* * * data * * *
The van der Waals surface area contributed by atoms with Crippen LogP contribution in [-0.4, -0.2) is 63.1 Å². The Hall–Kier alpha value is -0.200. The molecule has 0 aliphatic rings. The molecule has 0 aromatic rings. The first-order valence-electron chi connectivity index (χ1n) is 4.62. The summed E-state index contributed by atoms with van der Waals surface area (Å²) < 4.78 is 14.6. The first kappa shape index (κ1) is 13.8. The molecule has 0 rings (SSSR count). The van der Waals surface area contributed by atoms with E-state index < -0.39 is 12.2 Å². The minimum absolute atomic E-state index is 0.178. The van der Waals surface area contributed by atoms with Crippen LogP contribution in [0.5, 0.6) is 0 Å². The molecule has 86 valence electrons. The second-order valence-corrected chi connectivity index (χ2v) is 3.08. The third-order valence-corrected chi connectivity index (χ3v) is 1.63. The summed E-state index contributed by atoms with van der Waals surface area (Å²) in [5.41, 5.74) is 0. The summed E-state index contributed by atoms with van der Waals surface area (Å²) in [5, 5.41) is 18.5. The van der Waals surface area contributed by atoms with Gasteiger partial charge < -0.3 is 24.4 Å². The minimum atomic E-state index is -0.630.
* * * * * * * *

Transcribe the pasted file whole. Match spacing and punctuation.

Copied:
The van der Waals surface area contributed by atoms with Crippen LogP contribution in [-0.4, -0.2) is 63.1 Å². The Hall–Kier alpha value is -0.200. The molecule has 0 aliphatic rings. The molecule has 0 aromatic rings. The first-order valence-electron chi connectivity index (χ1n) is 4.62. The summed E-state index contributed by atoms with van der Waals surface area (Å²) < 4.78 is 14.6. The first kappa shape index (κ1) is 13.8. The molecule has 0 rings (SSSR count). The van der Waals surface area contributed by atoms with E-state index < -0.39 is 12.2 Å². The minimum absolute atomic E-state index is 0.178. The van der Waals surface area contributed by atoms with Crippen LogP contribution in [0.5, 0.6) is 0 Å². The molecule has 86 valence electrons. The second-order valence-corrected chi connectivity index (χ2v) is 3.08. The third-order valence-corrected chi connectivity index (χ3v) is 1.63. The summed E-state index contributed by atoms with van der Waals surface area (Å²) in [5.41, 5.74) is 0. The summed E-state index contributed by atoms with van der Waals surface area (Å²) in [5, 5.41) is 18.5. The van der Waals surface area contributed by atoms with Gasteiger partial charge < -0.3 is 24.4 Å². The minimum atomic E-state index is -0.630.